My husband came with me to my appointments and we would sit and talk about baby names. The baby was scanned every few weeks; this was the time I could stop being the cancer patient, and be the proud mum.
At thirty-eight weeks, I was induced so that my radiotherapy regime could begin early. Rahul was born naturally within three hours, weighing just under 8lbs. I couldn't breastfeed him as the doctors didn't know if it would be safe, so Vijay gave him his first feed. I was sad about that, but knew it was a small price to pay.
Two days after Rahul was born, I found two more lumps on my right breast and one on my left. My husband told me to get them checked out straight away. An MRI and CT scan showed that the lump on the left breast was benign, but the ones on the right breast were malignant. This was the lowest point. I had a new baby and a toddler, hormones were raging and I was terribly angry.
Exactly four weeks after Rahul was born I underwent a full mastectomy, which involved me staying in hospital for a week with drains and limited movements in the shoulder. I recall it being the longest week of my life. I was away from my adorable boys and unable to tend to them. I received physiotherapy and, as soon as I had healed, I began a new course of chemotherapy. This was once a week for three months, followed by three weeks of radiotherapy, daily.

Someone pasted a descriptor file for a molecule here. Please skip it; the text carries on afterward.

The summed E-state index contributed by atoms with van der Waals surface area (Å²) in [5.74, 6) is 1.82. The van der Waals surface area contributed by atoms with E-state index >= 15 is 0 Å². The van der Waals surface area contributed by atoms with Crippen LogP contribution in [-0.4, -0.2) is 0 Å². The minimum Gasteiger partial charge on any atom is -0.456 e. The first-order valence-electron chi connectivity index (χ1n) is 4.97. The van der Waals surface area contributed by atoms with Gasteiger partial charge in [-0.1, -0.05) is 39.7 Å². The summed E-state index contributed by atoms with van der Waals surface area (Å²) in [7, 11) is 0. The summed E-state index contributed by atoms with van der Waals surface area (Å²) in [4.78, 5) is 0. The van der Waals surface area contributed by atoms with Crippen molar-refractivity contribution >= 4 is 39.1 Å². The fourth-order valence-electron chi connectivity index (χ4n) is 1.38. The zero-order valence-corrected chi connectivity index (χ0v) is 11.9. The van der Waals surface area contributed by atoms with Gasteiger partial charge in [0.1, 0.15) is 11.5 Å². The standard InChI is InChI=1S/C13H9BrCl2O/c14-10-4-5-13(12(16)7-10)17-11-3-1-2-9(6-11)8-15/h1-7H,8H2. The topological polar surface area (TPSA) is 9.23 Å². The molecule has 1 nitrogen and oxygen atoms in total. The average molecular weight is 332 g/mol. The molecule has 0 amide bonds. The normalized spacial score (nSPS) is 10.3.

The recovery from the four-hour operation was slow and disabling. I so wanted to heal quickly so I could hold my precious baby. The weekly chemotherapy sessions were draining, but the nurses at Elstree Cancer Centre were so welcoming and made me feel as comfortable as they possibly could. I wore a skull cap during my chemotherapy which stopped the hair on my head from falling out. This meant a lot to me as it was my attempt to try and look as normal as possible for the sake of my boys, I didn't want them to know that I was unwell. When Rohan asked where I had to go each week, I would tell him that I had to go to the hospital and his response would be, "to get another baby mummy". Bless.
I developed peripheral neuropathy in both my feet as one of the major side effects from the Taxol which made walking very uncomfortable and the drugs made me feel sick and very tired.
I had a small break after the chemotherapy, after which the course of radiotherapy commenced. Again, the staff and team at Elstree Cancer Centre made me feel so comfortable and at ease.
I was keen to complete all the treatment before Christmas as I was desperately looking forward to a fresh start in the New Year.
A year on since the initial diagnosis, I saw Mr Al-Dubaisi once again. I had a mammogram. I held my breath, once again, as he read out the results. "The results are clear", I sighed and smiled. My family and I are ecstatic about getting the all clear and I finally feel that this nightmare is behind me. It's been a horrendous ordeal but I feel this challenge has made me a stronger person, able to tackle all that life has to throw. Rahul gave me the strength to survive and fight whilst I was pregnant and Rohan was my drive to get better and live for tomorrow.
The love and support of my team of doctors, the cancer nurses and my family has been immense. I thank them dearly and I'm just grateful for every day that I have.